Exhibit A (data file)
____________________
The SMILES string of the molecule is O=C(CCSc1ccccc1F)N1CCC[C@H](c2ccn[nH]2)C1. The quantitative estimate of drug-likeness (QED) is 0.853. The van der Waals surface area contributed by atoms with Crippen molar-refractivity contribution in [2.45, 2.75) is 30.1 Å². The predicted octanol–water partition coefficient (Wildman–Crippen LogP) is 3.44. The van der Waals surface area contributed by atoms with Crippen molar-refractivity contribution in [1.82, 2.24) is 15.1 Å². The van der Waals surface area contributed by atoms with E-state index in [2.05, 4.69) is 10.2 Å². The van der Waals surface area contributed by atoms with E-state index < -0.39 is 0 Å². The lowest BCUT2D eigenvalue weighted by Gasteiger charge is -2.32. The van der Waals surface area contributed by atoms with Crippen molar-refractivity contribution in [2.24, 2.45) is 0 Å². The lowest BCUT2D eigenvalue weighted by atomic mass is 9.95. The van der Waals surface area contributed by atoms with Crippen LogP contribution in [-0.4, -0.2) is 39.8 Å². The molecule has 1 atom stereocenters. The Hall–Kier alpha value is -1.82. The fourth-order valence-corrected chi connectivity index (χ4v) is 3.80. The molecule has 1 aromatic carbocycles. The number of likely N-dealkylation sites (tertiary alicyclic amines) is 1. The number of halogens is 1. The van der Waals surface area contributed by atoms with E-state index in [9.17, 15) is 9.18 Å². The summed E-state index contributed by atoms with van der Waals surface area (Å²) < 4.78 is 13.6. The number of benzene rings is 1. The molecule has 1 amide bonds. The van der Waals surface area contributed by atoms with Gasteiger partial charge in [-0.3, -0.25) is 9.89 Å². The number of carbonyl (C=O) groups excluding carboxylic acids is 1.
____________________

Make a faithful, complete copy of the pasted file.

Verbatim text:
The SMILES string of the molecule is O=C(CCSc1ccccc1F)N1CCC[C@H](c2ccn[nH]2)C1. The quantitative estimate of drug-likeness (QED) is 0.853. The van der Waals surface area contributed by atoms with Crippen molar-refractivity contribution in [2.45, 2.75) is 30.1 Å². The predicted octanol–water partition coefficient (Wildman–Crippen LogP) is 3.44. The van der Waals surface area contributed by atoms with Crippen molar-refractivity contribution in [1.82, 2.24) is 15.1 Å². The van der Waals surface area contributed by atoms with E-state index in [2.05, 4.69) is 10.2 Å². The van der Waals surface area contributed by atoms with E-state index < -0.39 is 0 Å². The lowest BCUT2D eigenvalue weighted by Gasteiger charge is -2.32. The van der Waals surface area contributed by atoms with Crippen molar-refractivity contribution in [2.24, 2.45) is 0 Å². The lowest BCUT2D eigenvalue weighted by atomic mass is 9.95. The van der Waals surface area contributed by atoms with Crippen LogP contribution in [-0.4, -0.2) is 39.8 Å². The molecule has 1 atom stereocenters. The Hall–Kier alpha value is -1.82. The fourth-order valence-corrected chi connectivity index (χ4v) is 3.80. The molecule has 1 aromatic carbocycles. The number of likely N-dealkylation sites (tertiary alicyclic amines) is 1. The number of halogens is 1. The van der Waals surface area contributed by atoms with E-state index in [9.17, 15) is 9.18 Å². The summed E-state index contributed by atoms with van der Waals surface area (Å²) < 4.78 is 13.6. The number of benzene rings is 1. The molecule has 1 amide bonds. The van der Waals surface area contributed by atoms with Gasteiger partial charge in [-0.3, -0.25) is 9.89 Å². The number of carbonyl (C=O) groups excluding carboxylic acids is 1.